Colon adenocarcinoma with calcific liver metastasis

Case contributed by Dr Domenico Nicoletti


Rectal bleeding, anorexia, and weight loss.

Patient Data

Age: 50 years
Gender: Male

Colon CT with intravenous contrast material

Dolichocolon with a stenotic lesion in the descending colon. There are small foci of calcification in the lesion wall. Calcifications are also seen in several regional lymph nodes and inside a tributary vein.

Large secondary hypovascular lesion with "spray" calcifications and necrosis in the right hepatic lobe. There are satellite metastases in both lobes, some of which display punctate calcifications.

Case Discussion

About 50% of patients with colorectal cancer develop liver metastases during the course of the disease. 15-25% of patients have liver metastases at diagnosis, whereas in the remaining cases, liver metastases occur at different times of the clinical evolution of the disease.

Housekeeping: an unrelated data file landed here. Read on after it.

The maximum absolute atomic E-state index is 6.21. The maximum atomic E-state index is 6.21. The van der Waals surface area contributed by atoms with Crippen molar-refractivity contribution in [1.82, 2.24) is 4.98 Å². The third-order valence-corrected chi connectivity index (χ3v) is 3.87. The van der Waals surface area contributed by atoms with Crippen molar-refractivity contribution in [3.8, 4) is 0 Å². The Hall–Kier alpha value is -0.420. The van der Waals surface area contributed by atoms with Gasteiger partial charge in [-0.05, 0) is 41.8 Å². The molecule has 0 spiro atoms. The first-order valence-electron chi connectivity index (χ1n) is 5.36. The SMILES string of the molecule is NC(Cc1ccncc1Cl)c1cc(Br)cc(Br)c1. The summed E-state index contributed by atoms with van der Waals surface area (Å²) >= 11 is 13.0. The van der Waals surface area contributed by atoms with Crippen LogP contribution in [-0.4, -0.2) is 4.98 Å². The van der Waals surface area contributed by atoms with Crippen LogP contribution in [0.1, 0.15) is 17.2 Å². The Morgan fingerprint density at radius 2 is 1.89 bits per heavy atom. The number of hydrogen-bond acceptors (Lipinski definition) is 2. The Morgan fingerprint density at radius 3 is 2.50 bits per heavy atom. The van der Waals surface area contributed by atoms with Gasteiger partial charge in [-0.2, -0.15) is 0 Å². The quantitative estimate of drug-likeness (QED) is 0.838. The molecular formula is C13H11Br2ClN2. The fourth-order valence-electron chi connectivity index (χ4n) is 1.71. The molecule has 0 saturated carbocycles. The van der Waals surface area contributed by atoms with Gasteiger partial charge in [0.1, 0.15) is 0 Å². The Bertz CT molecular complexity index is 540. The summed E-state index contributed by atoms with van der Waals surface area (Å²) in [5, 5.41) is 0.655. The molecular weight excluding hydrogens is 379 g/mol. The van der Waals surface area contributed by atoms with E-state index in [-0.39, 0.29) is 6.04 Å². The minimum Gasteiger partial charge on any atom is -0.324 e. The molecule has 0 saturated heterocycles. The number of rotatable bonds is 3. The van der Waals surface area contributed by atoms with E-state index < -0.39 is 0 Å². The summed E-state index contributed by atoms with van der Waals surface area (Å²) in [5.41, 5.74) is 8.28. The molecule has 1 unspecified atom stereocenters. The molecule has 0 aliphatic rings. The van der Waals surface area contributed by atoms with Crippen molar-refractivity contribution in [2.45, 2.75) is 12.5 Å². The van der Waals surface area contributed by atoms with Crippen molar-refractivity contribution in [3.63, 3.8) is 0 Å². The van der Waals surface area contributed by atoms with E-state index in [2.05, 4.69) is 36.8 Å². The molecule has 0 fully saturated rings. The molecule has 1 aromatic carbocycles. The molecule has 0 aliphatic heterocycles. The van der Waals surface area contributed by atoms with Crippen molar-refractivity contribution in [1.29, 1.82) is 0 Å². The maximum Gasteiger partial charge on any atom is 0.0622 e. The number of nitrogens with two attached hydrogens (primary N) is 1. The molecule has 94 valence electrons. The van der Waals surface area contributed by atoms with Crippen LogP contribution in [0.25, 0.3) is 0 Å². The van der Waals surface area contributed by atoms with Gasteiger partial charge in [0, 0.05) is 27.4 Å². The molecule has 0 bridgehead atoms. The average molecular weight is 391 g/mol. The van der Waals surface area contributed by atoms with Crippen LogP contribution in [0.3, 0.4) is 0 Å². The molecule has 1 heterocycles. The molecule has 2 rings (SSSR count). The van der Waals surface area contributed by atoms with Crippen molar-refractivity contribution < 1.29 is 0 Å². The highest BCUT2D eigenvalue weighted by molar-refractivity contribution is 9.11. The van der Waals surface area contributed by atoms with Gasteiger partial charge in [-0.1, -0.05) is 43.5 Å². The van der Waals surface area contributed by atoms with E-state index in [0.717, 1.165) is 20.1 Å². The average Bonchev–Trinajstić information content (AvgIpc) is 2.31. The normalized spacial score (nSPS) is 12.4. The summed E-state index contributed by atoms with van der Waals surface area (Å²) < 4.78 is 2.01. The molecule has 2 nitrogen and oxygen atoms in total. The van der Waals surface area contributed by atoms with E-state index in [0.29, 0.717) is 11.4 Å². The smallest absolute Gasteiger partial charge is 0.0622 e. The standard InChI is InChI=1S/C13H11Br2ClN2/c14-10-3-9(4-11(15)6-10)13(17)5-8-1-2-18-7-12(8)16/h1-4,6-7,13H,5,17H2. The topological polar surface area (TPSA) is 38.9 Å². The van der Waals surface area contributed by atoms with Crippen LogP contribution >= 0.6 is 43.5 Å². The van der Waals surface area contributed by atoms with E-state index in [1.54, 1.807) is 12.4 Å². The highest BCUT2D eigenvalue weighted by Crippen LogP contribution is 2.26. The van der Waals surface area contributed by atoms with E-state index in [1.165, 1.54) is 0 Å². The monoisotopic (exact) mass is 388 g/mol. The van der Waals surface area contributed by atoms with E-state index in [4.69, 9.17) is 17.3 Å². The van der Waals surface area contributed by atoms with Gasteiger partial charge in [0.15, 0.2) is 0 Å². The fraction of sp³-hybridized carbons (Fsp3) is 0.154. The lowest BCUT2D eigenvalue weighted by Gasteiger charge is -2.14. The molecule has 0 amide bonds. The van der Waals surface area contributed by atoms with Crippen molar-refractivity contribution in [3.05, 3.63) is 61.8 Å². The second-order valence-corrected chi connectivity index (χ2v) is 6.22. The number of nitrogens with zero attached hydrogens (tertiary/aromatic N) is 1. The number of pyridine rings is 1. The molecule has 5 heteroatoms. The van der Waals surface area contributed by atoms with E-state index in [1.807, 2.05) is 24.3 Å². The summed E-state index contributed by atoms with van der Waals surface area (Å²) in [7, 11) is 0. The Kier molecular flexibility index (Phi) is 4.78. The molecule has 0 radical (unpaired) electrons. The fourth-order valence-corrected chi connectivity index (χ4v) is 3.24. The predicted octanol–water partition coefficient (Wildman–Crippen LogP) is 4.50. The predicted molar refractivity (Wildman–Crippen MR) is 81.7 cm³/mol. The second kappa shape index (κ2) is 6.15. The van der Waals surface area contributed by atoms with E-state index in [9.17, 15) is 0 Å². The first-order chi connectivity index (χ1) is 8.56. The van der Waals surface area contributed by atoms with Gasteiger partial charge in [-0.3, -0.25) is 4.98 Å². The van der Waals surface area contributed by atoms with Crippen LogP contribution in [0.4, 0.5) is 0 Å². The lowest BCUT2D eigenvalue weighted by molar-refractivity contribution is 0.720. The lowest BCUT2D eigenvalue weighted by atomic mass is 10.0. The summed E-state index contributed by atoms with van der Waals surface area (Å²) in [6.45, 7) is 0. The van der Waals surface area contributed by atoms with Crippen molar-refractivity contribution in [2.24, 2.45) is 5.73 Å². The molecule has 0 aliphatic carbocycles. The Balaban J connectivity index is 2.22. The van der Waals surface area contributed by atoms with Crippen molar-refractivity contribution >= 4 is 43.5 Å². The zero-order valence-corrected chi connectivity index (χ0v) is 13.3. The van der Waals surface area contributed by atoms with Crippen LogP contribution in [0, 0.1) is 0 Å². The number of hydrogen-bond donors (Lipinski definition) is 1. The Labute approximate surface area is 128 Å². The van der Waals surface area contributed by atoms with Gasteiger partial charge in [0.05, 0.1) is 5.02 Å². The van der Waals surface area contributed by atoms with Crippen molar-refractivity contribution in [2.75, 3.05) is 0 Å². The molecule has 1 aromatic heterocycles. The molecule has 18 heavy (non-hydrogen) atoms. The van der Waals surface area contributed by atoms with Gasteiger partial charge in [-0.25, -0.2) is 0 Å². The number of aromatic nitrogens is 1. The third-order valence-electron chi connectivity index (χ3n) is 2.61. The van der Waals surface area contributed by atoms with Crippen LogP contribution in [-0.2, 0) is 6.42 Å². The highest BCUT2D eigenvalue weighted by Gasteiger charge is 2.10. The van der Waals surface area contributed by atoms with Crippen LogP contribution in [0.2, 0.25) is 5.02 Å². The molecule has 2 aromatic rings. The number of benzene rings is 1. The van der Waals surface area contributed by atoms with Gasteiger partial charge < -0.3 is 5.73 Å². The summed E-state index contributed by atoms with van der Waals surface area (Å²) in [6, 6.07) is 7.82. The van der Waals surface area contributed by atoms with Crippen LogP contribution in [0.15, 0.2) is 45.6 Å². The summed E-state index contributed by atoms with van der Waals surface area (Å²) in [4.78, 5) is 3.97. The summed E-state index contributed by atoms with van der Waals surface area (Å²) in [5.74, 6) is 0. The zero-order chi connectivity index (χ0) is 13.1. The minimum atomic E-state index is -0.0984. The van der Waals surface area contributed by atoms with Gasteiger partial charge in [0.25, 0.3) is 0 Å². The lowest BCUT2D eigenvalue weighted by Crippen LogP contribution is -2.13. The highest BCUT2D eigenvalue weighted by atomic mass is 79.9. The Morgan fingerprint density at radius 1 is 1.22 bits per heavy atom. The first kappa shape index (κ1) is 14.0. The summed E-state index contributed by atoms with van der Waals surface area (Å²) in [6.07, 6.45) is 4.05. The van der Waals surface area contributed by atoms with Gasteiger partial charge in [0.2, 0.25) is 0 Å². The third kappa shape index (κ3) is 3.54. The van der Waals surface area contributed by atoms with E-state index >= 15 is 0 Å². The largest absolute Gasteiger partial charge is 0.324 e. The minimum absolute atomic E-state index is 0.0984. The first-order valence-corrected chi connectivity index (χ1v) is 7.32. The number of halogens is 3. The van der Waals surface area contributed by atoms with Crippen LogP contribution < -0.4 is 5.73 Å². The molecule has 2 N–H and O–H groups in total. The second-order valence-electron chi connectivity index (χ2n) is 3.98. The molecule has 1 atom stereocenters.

Calcific metastases are more common in mucinous adenocarcinoma (colon, stomach, ovary), neuroblastoma, osteosarcoma, and thyroid carcinoma.

In some cases, they are evident after chemotherapy, especially in ovarian cancer.

Calcifications can be central, peripheral, or completely fill up the lesion


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Case information

rID: 55745
Published: 22nd Sep 2017
Last edited: 24th Sep 2017
Inclusion in quiz mode: Included

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